CHARACTERISTICS OF THE ENGLISH LANGUAGE USED AMONG THE THAI ACADEMICS
The use of English as an L2 among the Thai academics has been influenced by the Thai language and culture, resulting in its unique characteristics.
The use of English among the Thai academics has been documented as having salient characteristics in five distinctive areas: (1) pronunciation, (2) the use of loanwords, (3) the practice of code-switching/mixing, (4) names and titles, and (5) rhetorical conventions,
LITERATURE ON THE USE OF ENGLISH AMONG MEMBERS OF THE THAI ACADEMIC COMMUNITIES
A study of English ability, English use problems, and the need of English among 239 Thai graduate students found that, in general, their proficiency level was low. However, theeirs needs to use English in their study were high. Most of them admitted that their language background was insufficient to handle the demand of English.
Sriwilai Polmanee and Panida Sinsuwan conducted a study to find out about the needs and problems of the graduate students in two program: the Thai language and the Ebglish language programs. Their results showed that the students of the two programs were similar in their needs of the English language. Both of them recognized the fact that the learning of English was important in the study at the graduate level. Both of them differed in their problems of the language skills.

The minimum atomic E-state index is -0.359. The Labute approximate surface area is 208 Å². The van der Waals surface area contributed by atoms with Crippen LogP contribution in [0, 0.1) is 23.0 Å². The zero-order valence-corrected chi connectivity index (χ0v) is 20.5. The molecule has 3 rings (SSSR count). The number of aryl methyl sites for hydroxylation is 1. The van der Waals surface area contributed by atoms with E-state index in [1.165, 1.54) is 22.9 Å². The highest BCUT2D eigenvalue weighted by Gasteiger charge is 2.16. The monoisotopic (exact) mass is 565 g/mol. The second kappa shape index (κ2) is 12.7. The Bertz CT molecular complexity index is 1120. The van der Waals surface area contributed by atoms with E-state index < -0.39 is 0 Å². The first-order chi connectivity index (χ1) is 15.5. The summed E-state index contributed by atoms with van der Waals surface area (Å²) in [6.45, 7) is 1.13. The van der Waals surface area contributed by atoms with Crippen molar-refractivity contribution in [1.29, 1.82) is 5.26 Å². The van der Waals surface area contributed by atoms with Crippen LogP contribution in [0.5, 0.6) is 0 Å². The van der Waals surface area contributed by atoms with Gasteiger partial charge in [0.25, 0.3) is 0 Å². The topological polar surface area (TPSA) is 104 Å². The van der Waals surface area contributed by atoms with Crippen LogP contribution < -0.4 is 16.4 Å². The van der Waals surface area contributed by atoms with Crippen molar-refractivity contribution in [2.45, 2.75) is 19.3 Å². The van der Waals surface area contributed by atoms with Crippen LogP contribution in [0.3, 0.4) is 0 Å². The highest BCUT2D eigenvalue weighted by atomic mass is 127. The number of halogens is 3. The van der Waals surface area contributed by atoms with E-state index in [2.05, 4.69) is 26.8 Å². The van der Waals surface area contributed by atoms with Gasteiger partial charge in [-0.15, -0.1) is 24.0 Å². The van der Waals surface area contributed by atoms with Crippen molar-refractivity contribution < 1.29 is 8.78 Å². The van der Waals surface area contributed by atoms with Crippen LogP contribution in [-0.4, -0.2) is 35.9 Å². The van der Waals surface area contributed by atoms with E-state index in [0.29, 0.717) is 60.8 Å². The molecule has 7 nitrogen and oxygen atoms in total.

Wutinat Chirapan (1987) conducted a survey and found that among the four skills, reading was the skills that the graduate students needed the most.
Chirapan (1987) carried out an investigation with graduate students at Mahidol University about the needs, wants problems and instructor expectations in the academic use of English. The respondents included graduate students and lecturers in three main disciplines; Life Science, Physical Science and Applied Linguistics. Questionnaires were distributed to 154 graduate students and 71 lecturers. The finding indicated that the all four skills were necessary. Moreover, it was found that Life Science students needed to use English in a wider range of activities than other students did.
Naparath Dhithiwattana (BE 2539) investigated and compared the frequency and the pattern of mixing English in Thai by lecturers of different disciplines at Kasetsart University and to study the relationship between their attitudes and behaviors of code-mixing. With regard to the lecturers' attitudes toward code-mixing, it was found that their attitudes did not always correspond to their code-mixing behaviors; eight out of the sampled fifteen people had correspondence of attitude and behavior of mixing English in Thai. In other words, they had code-mixed even when they themselves said it was inappropriate.
A survey conducted by Pinyosunun (2005) found that one of the major causes of English language problems was the lack of opportunities for Thai postgraduate students to use the language. The survey also noted that most students said they overcame problems in using English in an international program by self-learning.